Individually operated rickshaws that previously meandered along disjointed routes with no connection to their customers’ needs now run on optimized routes, leading to improved service and greater road safety. Security has also improved for female passengers, as smartphone hailing apps provide users with the identity of their drivers, allowing for easier reporting of harassment. The system also means that because many drivers have doubled or tripled their number of rides completed in a day, they have been willing to accept the fare displayed on the meter rather than constantly haggling over price. Their increased productivity has put many rickshaw operators on a path to ownership and, in many cases, the means to upgrade to cleaner vehicles.

 

 

ClassPass and the Joy and Guilt of the Digital Middleman Economy

Illustration by Erik Carter

Excerpt from this article:

Each month, I pay $99 to a company called ClassPass for the luxury of taking an unlimited number of fitness classes in and around Brooklyn, where I live. In the depths of this winter, regular exercise — a key to calming my hyperactive and anxiety-prone brain even when it’s less awful outside — has become crucial enough to maintaining my sanity that I find myself prioritizing my ClassPass bill over other splurges, like ordering in, taking cabs and expensive nights out.

While attending classes, I’ve picked up on notes of tension between the company and its partner studios. It’s not uncommon for instructors at individual studios to implore ClassPass users to sign up for regular packages and become members — an unlikely proposition for people who are already paying $99 a month to ClassPass. It’s normal enough that they would want to up-sell newcomers, but the urgency and undertone of desperation in their voices signal something else afoot in the financial realities of their partnership.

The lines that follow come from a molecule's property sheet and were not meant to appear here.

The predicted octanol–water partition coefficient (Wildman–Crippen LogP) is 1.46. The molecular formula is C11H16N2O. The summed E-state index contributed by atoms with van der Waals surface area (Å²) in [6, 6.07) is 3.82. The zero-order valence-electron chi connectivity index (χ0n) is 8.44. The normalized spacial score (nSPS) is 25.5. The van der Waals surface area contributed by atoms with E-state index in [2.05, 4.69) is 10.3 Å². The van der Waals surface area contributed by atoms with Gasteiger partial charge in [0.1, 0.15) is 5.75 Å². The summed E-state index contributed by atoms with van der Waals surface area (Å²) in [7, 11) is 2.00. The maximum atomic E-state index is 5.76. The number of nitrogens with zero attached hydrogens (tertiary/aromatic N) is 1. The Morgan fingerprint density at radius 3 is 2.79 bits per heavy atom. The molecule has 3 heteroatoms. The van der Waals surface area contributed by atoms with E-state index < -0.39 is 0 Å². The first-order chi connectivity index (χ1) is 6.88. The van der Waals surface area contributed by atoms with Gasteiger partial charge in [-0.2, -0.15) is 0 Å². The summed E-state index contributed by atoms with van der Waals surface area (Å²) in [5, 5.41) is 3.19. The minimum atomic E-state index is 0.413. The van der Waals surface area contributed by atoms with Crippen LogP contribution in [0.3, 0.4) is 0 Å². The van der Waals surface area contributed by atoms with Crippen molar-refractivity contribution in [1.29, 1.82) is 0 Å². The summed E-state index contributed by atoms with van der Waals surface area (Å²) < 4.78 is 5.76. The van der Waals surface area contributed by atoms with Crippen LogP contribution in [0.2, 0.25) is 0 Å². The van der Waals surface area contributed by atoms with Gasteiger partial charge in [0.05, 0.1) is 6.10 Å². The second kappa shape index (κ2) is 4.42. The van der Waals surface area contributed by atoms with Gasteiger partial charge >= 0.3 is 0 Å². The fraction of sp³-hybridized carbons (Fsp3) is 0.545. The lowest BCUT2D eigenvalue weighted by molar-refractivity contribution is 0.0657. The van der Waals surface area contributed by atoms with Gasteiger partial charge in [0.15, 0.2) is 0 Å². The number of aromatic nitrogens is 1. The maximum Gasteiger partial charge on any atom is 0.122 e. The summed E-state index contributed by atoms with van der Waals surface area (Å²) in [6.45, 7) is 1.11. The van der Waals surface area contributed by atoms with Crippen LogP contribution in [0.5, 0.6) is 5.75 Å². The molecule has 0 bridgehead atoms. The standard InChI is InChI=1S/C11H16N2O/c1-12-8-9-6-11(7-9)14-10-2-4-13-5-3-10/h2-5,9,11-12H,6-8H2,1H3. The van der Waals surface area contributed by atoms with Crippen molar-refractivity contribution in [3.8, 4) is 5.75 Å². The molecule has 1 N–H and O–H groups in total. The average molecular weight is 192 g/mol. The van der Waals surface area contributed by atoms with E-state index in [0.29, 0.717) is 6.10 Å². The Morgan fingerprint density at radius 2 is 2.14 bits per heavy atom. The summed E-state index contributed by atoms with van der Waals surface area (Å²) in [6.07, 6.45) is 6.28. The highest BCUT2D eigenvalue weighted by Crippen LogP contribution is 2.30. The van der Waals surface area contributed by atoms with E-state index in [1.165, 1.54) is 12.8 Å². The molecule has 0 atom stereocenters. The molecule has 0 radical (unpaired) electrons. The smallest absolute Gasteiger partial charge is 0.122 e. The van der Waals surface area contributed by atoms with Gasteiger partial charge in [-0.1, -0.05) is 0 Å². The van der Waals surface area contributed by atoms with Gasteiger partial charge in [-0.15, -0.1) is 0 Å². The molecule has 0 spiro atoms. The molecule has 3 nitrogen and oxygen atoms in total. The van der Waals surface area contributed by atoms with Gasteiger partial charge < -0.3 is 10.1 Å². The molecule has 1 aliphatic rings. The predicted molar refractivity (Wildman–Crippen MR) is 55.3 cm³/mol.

For Some Teenagers, 16 Candles Mean It’s Time to Join Uber

Excerpt from this article:

For generations of American teenagers, obtaining a driver’s license was a rite of passage. But when Jonathan Golden, a scruffy-haired high schooler who lives in Santa Monica, Calif., turned 16 in November, he couldn’t be bothered with the bureaucracy of the Department of Motor Vehicles.

Instead, he wanted his own Uber account.

That way, he could do normal teenage things like meeting friends at the mall, going to the movies or coming home from school without having to call his parents. He was also open to the idea of picking up a date in an Uber, though he says he doesn’t have a girlfriend at the moment.

The rise of the ‘Uberized economy’ and what it means for business

Using Android phone

Excerpt from this article:

The world of labor is changing. Through laptops and mobile devices, a new world of services is becoming more accessible. The platforms enabling such services are also providing new homes for a rising entrepreneurial class of worker who is no longer being defined by the cubical. It’s becoming clear, that in a not too distant future, our companies and corporations will be built on virtual networks vs marble lobbies.

While we have seen an explosion of “Uberized” labor marketplaces that make things like grocery delivery and home cleaning a mobile click away, labor marketplaces are quickly moving in more sophisticated directions.

While the oDesks of the world have defined “virtual labor” for the past decade, a new generation of virtual labor marketplaces is rising – even in the most old-school industries – and unlocking highly skilled services in a whole new way.